Recovery is not a model

In this clip from training delivered to care workers in Sheffield (April 2013), Peter talks about using an individual's dreams and aspirations to support them in recovery.

Recovery is not a model - you can’t set the goal posts on what a  person should do in order to recover.  No, ask the person what they want to do.  If recovery is going to the cornershop once a week, that’s fine.  Its their recovery.  Its not about what society thinks recovery is. 

If you think about it and relate it to the fact that 73% of people in psychiatric services have been abused, then in order for someone to begin a recovery journey you need to address power.  When someone is being sexually abused there is a massive power imbalance.  The person who is being abused feels like they have no control.  If you then get a mental health professional telling you what to do and how to recover, you are straight away recreating a power imbalance.  So the person won’t react well to it, but they then get the blame for being disengaged.  Professionals don’t take responsibility for why people disengage from services, perhaps its in their approach.  Carl Rogers summed it up well years ago when he said the relationship is more important than the therapy.  Never been a truer word.

I know many people who have been through a process of recovery and are now living meaningful and purposeful lives and there is a key common element in their story – a worker took an interest in them and they shared abit of themselves.  For me it was Sally.  She shared a bit of herself with me and broke down the barriers which was fantastic.  My daughter is a psychiatric nurse on a secure unit and I instill this in her.  So she will say yes I have got children and these are their names, my dad hears voices.  She won’t give them her address.  I understand in some circumstances – maximum security they are not allowed to give away too much on a personal level because of all the talk about manipulation.  But they could say, yes I went away for Easter, its about normalizing and relating.  Think about it, if a mental health professional wants to ask questions about someone, why should the person tell them anything if they don’t know anything about the mental health professional.  Where is the basis for relationship?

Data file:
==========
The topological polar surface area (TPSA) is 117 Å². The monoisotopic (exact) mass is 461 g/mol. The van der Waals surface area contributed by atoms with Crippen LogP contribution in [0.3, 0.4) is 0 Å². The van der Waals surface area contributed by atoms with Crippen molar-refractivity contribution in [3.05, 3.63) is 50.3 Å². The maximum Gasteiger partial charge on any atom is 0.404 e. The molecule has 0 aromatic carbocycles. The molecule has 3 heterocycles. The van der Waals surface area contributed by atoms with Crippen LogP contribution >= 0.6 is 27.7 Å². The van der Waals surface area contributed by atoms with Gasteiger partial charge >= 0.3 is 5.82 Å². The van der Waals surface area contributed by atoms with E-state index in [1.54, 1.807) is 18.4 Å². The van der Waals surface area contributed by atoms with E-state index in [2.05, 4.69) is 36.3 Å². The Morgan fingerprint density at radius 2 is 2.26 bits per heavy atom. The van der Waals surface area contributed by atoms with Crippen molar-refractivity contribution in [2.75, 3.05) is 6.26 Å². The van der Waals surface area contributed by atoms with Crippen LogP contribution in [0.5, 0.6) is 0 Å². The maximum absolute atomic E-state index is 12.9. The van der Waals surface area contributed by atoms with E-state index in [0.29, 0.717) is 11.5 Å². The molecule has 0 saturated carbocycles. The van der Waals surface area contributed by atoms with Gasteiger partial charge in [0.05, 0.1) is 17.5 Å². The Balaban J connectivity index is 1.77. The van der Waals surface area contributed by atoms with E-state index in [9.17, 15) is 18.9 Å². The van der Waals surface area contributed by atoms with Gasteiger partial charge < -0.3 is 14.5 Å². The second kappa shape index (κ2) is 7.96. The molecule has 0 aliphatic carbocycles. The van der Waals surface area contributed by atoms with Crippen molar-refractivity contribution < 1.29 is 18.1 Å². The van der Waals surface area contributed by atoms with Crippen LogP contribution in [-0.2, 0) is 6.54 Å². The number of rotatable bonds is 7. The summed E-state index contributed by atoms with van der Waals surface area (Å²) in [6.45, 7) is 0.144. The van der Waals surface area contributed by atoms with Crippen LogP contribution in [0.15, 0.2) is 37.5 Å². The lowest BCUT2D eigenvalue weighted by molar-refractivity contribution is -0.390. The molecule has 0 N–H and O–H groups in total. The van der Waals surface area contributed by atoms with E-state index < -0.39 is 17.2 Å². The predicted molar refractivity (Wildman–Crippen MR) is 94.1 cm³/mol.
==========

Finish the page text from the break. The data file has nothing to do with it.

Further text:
I’ve got no problem with people learning.  If we don’t learn we don’t progress but in psychiatric services, the number of times I’ve had psychiatrists say to me – I’ve got a student with me, can they sit in today?  Now if I’d been very honest about the abuse, setting myself on fire, the voices- that person that I don’t know is privileged to my life.  What if the next day they decide they don’t want t be a psychiatrist and they walk away from their training and then they see me in a pub, will they discuss what was meant at the time to be confidential?  Well if I have to trust them to that extent, so they should trust me with a bit of themselves.

What is recovery? This is a big question – recovery cannot be defined – it's a very individual thing.  People have recovered since we walked the planet but we are very resilient and we find a way to survive.  Services are telling you how to recover – but you can’t define recovery by measured outcomes – what does recovery meant to the individual? How can they be supported to reach their own definition? 

You have got to ask the person what they want.  There are lots of people in mental health that through peer pressure have been pushed into jobs and education that they didn't want to do and as a consequence they have a break down.  Now one fantastic thing about having an acute admission is that it is an opportunity to reinvent yourself - you go in one person you don't like, while you are in there you can work on re-inventing yourself!  Give them something purposeful – a raise in self confidence, self esteem they are the foundations of what they need. Not a plan with measurable outcomes.

What is recovery?
Recovery is not a model